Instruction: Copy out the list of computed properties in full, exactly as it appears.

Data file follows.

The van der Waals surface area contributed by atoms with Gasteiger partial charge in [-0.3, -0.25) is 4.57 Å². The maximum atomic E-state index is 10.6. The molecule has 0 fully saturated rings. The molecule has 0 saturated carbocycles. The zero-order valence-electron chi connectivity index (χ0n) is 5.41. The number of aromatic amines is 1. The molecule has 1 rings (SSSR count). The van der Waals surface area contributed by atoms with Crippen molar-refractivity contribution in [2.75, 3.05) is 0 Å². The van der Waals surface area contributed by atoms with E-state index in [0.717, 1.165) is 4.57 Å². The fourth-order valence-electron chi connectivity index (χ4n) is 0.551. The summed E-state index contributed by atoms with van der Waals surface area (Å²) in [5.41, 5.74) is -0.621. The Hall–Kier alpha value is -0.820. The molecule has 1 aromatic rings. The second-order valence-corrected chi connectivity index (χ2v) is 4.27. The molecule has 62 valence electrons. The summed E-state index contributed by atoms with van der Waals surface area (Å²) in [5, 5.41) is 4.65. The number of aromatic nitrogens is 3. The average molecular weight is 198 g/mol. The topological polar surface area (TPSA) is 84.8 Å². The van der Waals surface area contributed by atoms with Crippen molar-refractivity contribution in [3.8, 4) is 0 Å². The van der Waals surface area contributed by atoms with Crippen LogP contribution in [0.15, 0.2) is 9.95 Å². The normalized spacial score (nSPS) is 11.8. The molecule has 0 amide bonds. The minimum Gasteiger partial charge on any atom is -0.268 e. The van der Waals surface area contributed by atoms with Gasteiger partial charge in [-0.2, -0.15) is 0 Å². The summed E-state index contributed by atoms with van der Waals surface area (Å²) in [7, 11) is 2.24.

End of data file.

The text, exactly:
The van der Waals surface area contributed by atoms with Gasteiger partial charge in [-0.3, -0.25) is 4.57 Å². The maximum atomic E-state index is 10.6. The molecule has 0 fully saturated rings. The molecule has 0 saturated carbocycles. The zero-order valence-electron chi connectivity index (χ0n) is 5.41. The number of aromatic amines is 1. The molecule has 1 rings (SSSR count). The van der Waals surface area contributed by atoms with Crippen molar-refractivity contribution in [2.75, 3.05) is 0 Å². The van der Waals surface area contributed by atoms with E-state index in [0.717, 1.165) is 4.57 Å². The fourth-order valence-electron chi connectivity index (χ4n) is 0.551. The summed E-state index contributed by atoms with van der Waals surface area (Å²) in [5.41, 5.74) is -0.621. The Hall–Kier alpha value is -0.820. The molecule has 1 aromatic rings. The second-order valence-corrected chi connectivity index (χ2v) is 4.27. The molecule has 62 valence electrons. The summed E-state index contributed by atoms with van der Waals surface area (Å²) in [5, 5.41) is 4.65. The number of aromatic nitrogens is 3. The average molecular weight is 198 g/mol. The topological polar surface area (TPSA) is 84.8 Å². The van der Waals surface area contributed by atoms with Crippen molar-refractivity contribution in [3.8, 4) is 0 Å². The van der Waals surface area contributed by atoms with Crippen LogP contribution in [0.15, 0.2) is 9.95 Å². The normalized spacial score (nSPS) is 11.8. The molecule has 0 amide bonds. The minimum Gasteiger partial charge on any atom is -0.268 e. The van der Waals surface area contributed by atoms with Gasteiger partial charge in [-0.2, -0.15) is 0 Å². The summed E-state index contributed by atoms with van der Waals surface area (Å²) in [7, 11) is 2.24.